Fake news captures attention and is corrosive. Like many similar social problems online, it is a symptom of surveillance capitalism. Surveillance capitalism explains the economic incentives that drive media production and distribution on internet platforms like Facebook. The business model used by internet platforms relies on collecting data and using that data to create profiles of users to predict their interests and behavior.
This allows Facebook to serve tailored advertisements to users. It’s this matching of advertisements to people that makes Facebook incredibly valuable to advertisers — an advertisement that more closely matches someone’s interest is more likely to end in a sale — and companies are willing to pay top dollar for this.
The economic incentives that push Facebook to collect as much user data as possible also explain why we should not rely on Facebook to stem the tide of fake news. Facebook does not have a financial stake in dispassionately disseminating true or unbiased information. Instead, it has a financial incentive to increase traffic on the platform (more eyeballs to view ads) and increase user participation through cheap, data-generating behavior, such as superficial “Likes” and shares that Facebook can then analyze to better modeland predict user behavior.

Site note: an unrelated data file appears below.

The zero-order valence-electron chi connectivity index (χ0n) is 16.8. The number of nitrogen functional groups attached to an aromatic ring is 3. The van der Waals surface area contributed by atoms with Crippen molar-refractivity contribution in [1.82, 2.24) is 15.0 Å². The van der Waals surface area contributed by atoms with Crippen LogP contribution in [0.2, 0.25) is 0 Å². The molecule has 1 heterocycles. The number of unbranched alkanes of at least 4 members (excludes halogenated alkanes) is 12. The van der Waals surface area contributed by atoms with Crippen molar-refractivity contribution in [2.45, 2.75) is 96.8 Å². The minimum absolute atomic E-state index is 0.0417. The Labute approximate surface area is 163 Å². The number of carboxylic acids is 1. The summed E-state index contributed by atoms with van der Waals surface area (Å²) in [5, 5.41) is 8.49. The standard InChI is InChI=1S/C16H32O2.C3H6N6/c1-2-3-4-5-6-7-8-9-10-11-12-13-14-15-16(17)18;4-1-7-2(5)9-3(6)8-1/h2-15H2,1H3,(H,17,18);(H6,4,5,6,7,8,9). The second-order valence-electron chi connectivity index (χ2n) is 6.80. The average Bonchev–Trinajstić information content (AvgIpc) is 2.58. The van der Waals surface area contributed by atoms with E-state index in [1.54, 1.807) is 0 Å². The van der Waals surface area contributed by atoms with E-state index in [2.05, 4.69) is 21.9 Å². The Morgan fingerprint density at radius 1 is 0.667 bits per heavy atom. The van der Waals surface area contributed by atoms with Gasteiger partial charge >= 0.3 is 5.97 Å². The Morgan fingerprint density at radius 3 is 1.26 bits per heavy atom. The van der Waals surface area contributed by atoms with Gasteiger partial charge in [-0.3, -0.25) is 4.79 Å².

Shoshana Zuboff writes that “demanding privacy from surveillance capitalists [like Facebook] ... is like asking Henry Ford to make each Model T by hand.” Similarly, to the extent that fake news enables continued surveillance and tracking by Facebook, we should not expect the company to be interested in genuine solutions that might threaten its business model.
Fake news may be only a symptom of a deeper set of political economy issues, but studying the phenomenon usefully highlights two distinct types of more general social problems that plague networked media and require different interventions.